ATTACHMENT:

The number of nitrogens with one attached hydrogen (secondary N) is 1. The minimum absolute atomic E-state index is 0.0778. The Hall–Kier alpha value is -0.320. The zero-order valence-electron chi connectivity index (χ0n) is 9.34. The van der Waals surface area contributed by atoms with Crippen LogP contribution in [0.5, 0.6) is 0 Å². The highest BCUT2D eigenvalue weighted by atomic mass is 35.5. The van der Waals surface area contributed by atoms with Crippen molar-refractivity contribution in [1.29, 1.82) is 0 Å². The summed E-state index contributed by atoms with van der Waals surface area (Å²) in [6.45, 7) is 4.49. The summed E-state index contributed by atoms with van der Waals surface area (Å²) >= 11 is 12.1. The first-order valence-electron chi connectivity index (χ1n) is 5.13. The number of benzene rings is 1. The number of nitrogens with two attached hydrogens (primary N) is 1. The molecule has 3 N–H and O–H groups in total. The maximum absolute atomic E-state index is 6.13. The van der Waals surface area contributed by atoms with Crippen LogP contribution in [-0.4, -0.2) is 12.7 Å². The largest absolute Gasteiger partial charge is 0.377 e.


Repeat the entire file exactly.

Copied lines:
The number of nitrogens with one attached hydrogen (secondary N) is 1. The minimum absolute atomic E-state index is 0.0778. The Hall–Kier alpha value is -0.320. The zero-order valence-electron chi connectivity index (χ0n) is 9.34. The van der Waals surface area contributed by atoms with Crippen LogP contribution in [0.5, 0.6) is 0 Å². The highest BCUT2D eigenvalue weighted by atomic mass is 35.5. The van der Waals surface area contributed by atoms with Crippen molar-refractivity contribution in [1.29, 1.82) is 0 Å². The summed E-state index contributed by atoms with van der Waals surface area (Å²) in [6.45, 7) is 4.49. The summed E-state index contributed by atoms with van der Waals surface area (Å²) >= 11 is 12.1. The first-order valence-electron chi connectivity index (χ1n) is 5.13. The number of benzene rings is 1. The number of nitrogens with two attached hydrogens (primary N) is 1. The molecule has 3 N–H and O–H groups in total. The maximum absolute atomic E-state index is 6.13. The van der Waals surface area contributed by atoms with Crippen LogP contribution in [-0.4, -0.2) is 12.7 Å². The largest absolute Gasteiger partial charge is 0.377 e.